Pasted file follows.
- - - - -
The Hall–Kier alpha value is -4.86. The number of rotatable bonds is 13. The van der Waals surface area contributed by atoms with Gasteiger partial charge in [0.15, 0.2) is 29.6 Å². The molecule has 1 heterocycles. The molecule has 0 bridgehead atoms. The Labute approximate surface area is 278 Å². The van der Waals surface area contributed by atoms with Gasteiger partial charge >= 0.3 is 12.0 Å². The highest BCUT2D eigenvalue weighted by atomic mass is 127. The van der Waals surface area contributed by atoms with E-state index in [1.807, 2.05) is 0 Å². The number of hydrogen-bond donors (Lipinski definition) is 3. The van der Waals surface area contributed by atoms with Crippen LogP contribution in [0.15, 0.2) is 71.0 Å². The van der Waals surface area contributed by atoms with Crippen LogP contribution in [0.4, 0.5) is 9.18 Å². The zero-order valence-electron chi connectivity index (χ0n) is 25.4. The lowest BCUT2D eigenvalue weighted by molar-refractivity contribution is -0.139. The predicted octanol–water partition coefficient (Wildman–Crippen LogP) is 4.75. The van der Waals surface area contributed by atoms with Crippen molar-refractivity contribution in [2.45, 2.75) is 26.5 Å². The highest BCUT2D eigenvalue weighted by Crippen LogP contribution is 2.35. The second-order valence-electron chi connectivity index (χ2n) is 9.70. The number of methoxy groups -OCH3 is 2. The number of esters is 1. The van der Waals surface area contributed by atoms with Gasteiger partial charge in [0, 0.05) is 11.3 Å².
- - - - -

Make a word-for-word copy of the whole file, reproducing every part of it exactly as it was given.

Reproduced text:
The Hall–Kier alpha value is -4.86. The number of rotatable bonds is 13. The van der Waals surface area contributed by atoms with Gasteiger partial charge in [0.15, 0.2) is 29.6 Å². The molecule has 1 heterocycles. The molecule has 0 bridgehead atoms. The Labute approximate surface area is 278 Å². The van der Waals surface area contributed by atoms with Gasteiger partial charge >= 0.3 is 12.0 Å². The highest BCUT2D eigenvalue weighted by atomic mass is 127. The van der Waals surface area contributed by atoms with E-state index in [1.807, 2.05) is 0 Å². The number of hydrogen-bond donors (Lipinski definition) is 3. The van der Waals surface area contributed by atoms with Crippen LogP contribution in [0.15, 0.2) is 71.0 Å². The van der Waals surface area contributed by atoms with Crippen LogP contribution in [0.4, 0.5) is 9.18 Å². The zero-order valence-electron chi connectivity index (χ0n) is 25.4. The lowest BCUT2D eigenvalue weighted by molar-refractivity contribution is -0.139. The predicted octanol–water partition coefficient (Wildman–Crippen LogP) is 4.75. The van der Waals surface area contributed by atoms with Crippen molar-refractivity contribution in [2.45, 2.75) is 26.5 Å². The highest BCUT2D eigenvalue weighted by Crippen LogP contribution is 2.35. The second-order valence-electron chi connectivity index (χ2n) is 9.70. The number of methoxy groups -OCH3 is 2. The number of esters is 1. The van der Waals surface area contributed by atoms with Gasteiger partial charge in [0, 0.05) is 11.3 Å².